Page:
North East England: - comprises of Tees and Tyne & Wear. Football may illustrate some of the differences when you look at Sunderland and Newcastle. The differences in these areas I am only beginning to learn despite having visited these regions for over fifteen years. I very quickly learned the differences between a Geordie and a Northumbrian many years ago. It’s a bit like calling a Kiwi an Aussie – light the blue touch paper and stand well back! These regional variations are perhaps, as an outsider, the most endearing as they are largely in good nature and less aggressive than some of the differences I see in some areas. I have recently moved to this area and whilst I am regarded as an “incomer” it is without malice and in good nature in my experience.

My point behind this is that such areas are too large and cannot provide the friendly understanding services that are currently provided by locally based radio presenters that understand the differences and subtleties within their areas. The result is an intimate relationship that is diluted at great cost especially in times of need. When there is a small disaster like a local road crash or unexpected death local radio can be key in helping these being navigated by the communities they serve. When extreme weather hits local radio helps keep people safe and enables those that need help and advice to receive it. In times of need it provides a catylyst that co-ordinates listeners to help each other. In times of national disaster like Covid, or national grief like the death of the Queen it channels local people and gives a means of expression. The presenters use their local knowledge well to the benefit of both the communities they serve and individuals within those communities. This is public service broadcasting at its best. Local charities, causes are well served by BBC local radio. Add to this the arts and how local artists and performers are able to grow aided by the output of BBC local radio.

Why do I feel this so strongly. Well for me radio has always featured prominently in my life. I grew up in a house with a radio in every room. As for local radio, living in Spalding my first experience was listeneing to The Big Bopper on a slightly ropey signal from BBC Radio Leicester on a Monday night in the late 70’s and early 80’s. I then discovered Reggae on a Friday night on Radio Leicester which I think was presented by a man called Herdle White.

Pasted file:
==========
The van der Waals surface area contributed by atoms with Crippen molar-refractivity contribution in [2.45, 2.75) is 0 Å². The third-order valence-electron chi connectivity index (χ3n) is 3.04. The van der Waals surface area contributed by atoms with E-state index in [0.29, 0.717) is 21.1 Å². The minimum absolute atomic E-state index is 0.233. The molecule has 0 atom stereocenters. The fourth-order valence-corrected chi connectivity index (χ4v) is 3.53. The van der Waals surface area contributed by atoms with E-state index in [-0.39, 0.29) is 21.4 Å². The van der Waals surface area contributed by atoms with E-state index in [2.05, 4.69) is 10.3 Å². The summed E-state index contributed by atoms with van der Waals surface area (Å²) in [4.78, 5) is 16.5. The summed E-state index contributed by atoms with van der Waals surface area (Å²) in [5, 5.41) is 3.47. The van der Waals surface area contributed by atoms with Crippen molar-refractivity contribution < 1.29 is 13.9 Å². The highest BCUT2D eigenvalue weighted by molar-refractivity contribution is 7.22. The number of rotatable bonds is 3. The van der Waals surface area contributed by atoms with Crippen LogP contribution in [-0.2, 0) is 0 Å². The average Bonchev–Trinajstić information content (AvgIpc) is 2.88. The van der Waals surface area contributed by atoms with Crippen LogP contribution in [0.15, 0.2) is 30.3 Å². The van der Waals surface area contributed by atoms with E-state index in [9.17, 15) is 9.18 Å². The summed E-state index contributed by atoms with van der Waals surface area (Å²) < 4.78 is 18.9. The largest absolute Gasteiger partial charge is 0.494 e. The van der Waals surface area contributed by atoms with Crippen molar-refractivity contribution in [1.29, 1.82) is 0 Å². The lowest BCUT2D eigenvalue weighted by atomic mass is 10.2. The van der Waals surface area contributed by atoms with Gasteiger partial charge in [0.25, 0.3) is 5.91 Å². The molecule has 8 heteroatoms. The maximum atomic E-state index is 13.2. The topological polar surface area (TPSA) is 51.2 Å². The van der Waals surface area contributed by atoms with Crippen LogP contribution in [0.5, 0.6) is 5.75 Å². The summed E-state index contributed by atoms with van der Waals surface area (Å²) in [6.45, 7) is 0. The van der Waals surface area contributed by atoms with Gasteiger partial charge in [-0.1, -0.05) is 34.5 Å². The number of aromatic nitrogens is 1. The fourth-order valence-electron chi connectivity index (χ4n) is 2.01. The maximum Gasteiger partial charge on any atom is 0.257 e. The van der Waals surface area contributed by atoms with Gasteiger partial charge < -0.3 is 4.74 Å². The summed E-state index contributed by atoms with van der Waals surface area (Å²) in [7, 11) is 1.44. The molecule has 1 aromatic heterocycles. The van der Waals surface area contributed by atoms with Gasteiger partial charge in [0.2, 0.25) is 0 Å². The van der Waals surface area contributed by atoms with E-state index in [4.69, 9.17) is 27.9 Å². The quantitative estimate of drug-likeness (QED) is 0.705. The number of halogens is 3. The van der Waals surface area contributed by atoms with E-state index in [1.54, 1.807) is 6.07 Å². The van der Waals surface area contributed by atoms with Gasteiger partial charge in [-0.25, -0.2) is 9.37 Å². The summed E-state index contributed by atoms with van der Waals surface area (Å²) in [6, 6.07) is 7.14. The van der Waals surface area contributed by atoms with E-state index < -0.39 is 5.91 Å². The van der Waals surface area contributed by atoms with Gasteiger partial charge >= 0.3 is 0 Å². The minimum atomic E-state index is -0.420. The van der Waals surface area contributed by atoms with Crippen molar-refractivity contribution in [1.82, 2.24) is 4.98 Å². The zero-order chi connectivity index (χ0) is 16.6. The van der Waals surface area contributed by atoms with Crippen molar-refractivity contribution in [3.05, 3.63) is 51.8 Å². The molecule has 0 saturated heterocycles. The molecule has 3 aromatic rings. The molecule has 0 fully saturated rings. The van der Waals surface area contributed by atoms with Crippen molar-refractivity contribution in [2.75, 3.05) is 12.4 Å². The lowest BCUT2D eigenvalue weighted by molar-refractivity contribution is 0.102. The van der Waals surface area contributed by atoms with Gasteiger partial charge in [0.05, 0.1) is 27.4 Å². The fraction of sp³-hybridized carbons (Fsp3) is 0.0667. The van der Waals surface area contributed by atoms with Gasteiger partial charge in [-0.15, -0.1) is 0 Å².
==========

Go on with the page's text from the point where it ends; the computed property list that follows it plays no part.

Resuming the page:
Late 1980 saw the emergence of BBC Radio Lincolnshire and the distinctive dulcit tones of one of my favourite broadcasters Alan Stennet. In the late 1980’s I even gave a recorded interview about Spalding Wildfowlers to Radio Lincolnshire, sitting remotely in their tiny “Heath Robinson” studio in a cupboard at Spalding swimming pool. Over time you get to know the voices, even though they change, and you regard them as friends that will tell you whats happening, what’s new and help in times of trouble. What’s even better is that over time you may meet them whether it be Melvyn Prior at Louth Market, Sean Dunderdale walking his dog Mitzee and the brilliant Harry Parkhill who seems to turn up everywhere throughout the county and has become a skilled journalist and presenter in the great BBC tradition. All these presenters feel like your friends. They are in tune with the communities in which you live. Now I live away from the area they are an essential means of me keeping in touch with whats happening in my former home.

Equally I am becoming to love BBC Radio Newcastle with Matt Bailey’s cheerful voice in the mornings, the sensitive journalistic skills of Anna Foster as she talks to people with real life experiences, problems and issues or the chatty Gilly Hope – I am only just getting to know you all, but am learning so much about the area and its wonderful people in a way that no diluted regional media will achieve.

The simple fact is that the dilution of BBC’s local presenters and journalists will not serve the areas well. Understanding and knowledge will be diluted. The empathy and warmth will be diluted by the greater region and this cannot be replaced by an online web page. Most of all we will lose friends of old and friends yet to be made in the world of BBC local radio.